Transparency as Cult

WikiLeaks and Facebook

Jorinde Seijdel

November 18, 2011column,

In the light of a critical examination of today’s transparency ideologies, comparing Facebook and Wiki­Leaks with each other in a basic manner is surprisingly clarifying. At first, this might seem inappropriate, because of the apparently fundamentally different premises and divergent social, economic and political views of these super-topical digital platforms: Facebook as an ultra-capitalistic billion-dollar company versus WikiLeaks as an activist, non-profit organization; Facebook as a social network for the exchange of personal information versus WikiLeaks as a whistle-blower site for anonymous revelations of public interest; Facebook as commercial purloiner and trader of information versus WikiLeaks as altruistic provider of information.

There are also many similarities, however: both Facebook and WikiLeaks are to a large degree products of an increased societal desire for disclosure. Both seek their societal legitimization in the philosophy (or doctrine) of transparency and the sharing of information, and on the basis of that, both preach a better world – whereby ‘Julian Assange sees the world as filled with real and imagined enemies; Zuckerberg sees the world as filled with potential friends’, as Time Magazine once put it. In their fanatical creed of transparency, both organizations have also been accused of serious violations of people’s privacy (despite WikiLeaks’ position that transparency is something for government and not for individuals), while both Zuckerberg and Assange seem to actually encourage a certain mystification as regards their own person. Last but not least, both claim a significant role as stoker of the revolutions in the Middle East. In that regard, however, Assange, who considers WikiLeaks a check on power, called Facebook an ‘appalling spy machine’ for the American government and its intelligence services. Zuckerberg, on the other hand, does see ideological similarities ‘somewhere’: ‘At a higher level some of the themes may be connected.’

Be that as it may, somewhere in the shining clarity of radical transparency there is an acute black hole, a dark spot where Facebook and WikiLeaks meet. The question is: At that frightful point of convergence, what happens with the first resumed differences? Are they confirmed after a fleeting contact, so that a process of semantic and ideological divergence can immediately resume, or might it be revealed that these podiums indeed both are a special kind of ‘service’, proceeding from their dedication to transparency? And then here the word ‘service’ is also meant in the sense of ‘celebration’ or ‘cult’. But who or what is being served, and if this is a cult, what is being worshiped or celebrated?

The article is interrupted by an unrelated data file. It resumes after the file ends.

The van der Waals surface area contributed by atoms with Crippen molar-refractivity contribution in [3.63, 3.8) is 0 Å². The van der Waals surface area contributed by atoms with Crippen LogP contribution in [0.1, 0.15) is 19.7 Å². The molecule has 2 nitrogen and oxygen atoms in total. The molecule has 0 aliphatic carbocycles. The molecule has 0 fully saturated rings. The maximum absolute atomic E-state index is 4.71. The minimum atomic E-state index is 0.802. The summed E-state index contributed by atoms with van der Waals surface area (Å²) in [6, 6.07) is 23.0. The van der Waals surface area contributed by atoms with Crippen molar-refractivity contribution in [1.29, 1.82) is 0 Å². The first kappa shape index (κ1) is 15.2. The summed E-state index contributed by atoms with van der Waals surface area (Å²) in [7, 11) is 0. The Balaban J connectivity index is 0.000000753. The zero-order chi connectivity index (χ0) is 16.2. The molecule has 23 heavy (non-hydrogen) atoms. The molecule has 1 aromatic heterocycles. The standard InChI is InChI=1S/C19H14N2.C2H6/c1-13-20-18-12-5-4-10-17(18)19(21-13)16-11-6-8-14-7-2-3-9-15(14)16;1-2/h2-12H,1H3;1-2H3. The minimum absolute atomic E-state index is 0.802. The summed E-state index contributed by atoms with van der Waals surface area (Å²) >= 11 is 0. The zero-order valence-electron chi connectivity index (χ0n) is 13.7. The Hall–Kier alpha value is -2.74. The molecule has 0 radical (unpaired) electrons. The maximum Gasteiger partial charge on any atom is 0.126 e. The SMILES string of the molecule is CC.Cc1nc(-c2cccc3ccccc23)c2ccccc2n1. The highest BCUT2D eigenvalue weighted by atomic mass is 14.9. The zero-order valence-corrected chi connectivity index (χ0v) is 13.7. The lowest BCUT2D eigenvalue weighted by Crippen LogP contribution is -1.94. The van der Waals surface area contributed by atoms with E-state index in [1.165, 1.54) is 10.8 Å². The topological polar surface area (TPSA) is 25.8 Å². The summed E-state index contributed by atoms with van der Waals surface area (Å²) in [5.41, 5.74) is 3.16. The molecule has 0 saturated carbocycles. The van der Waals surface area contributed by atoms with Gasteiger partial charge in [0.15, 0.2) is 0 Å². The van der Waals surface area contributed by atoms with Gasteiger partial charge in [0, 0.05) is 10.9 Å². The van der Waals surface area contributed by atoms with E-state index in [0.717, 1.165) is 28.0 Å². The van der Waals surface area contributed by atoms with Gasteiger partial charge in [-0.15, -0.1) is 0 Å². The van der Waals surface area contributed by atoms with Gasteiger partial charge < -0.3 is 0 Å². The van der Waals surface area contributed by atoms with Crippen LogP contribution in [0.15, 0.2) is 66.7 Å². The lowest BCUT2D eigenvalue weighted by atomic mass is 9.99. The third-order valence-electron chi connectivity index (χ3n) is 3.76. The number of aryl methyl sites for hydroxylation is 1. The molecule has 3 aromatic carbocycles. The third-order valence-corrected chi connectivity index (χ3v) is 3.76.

At first sight, of course, this seems to be a cult of visibility, whereby Facebook and WikiLeaks, in their craving for universality, complement one another as counterparts: the former involves the ‘community’ in the celebration and the latter its institutes; both must be transparent. In this immense transparent bliss, the communal is then celebrated and claimed, as one big discourse and a democratic exchange, whereby an immaterial, intangible service is provided to the populus, a service that it carries out itself, as a higher specimen of Do-It-Yourself. DIY in the sense that it is the ‘populist body’ itself that produces (by sharing and by publishing) the experience of transparency and communis, which it then digests and consumes.

So in fact, the communal is also what is ‘drawn up’ and offered in this cult, and what disappears into the all-absorbing black hole of hyper-transparency. And so this concerns a service to visibility and openness just as much as to secrecy. The core of the communal and public can thus never be situated purely in the visible and transparent, but is equally present in the hidden and opaque. (In this light, it is understandable that the central focus in the new reality programmes, such as Secret Story, is on keeping a secret, instead of exacting extreme transparency from the participants.)

Thus the contrived search for a point of convergence between Facebook and WikiLeaks as a small thought experiment at any rate results in the realization that, despite their differing ideologies and objectives, the paradigms underlying these two organizations are not essentially different. On the contrary, it is precisely together that they manifest the dominant paradigm to which the demand for transparency belongs in optima forma. They equally well demonstrate together, as counterparts of one another, that the philosophy of transparency and its logistic or performative system not only makes the communal visible but also makes it evaporate and lets it escape.

Jorinde Seijdel is an independent writer, editor and lecturer on subjects concerning art and media in our changing society and the public sphere. She is editor-in-chief of Open! Platform for Art, Culture & the Public Domain (formerly known as Open. Cahier on Art & the Public Domain). In 2010 she published De waarde van de amateur [The Value of the Amateur] (Fonds BKVB, Amsterdam), about the rise of the amateur in digital culture and the notion of amateurism in contemporary art and culture. Currently, she is theory tutor at the Gerrit Rietveld Academie and Head of the Studium Generale Rietveld Academie in Amsterdam. With Open!, she is a partner of the Dutch Art Institute MA Art Praxis in Arnhem.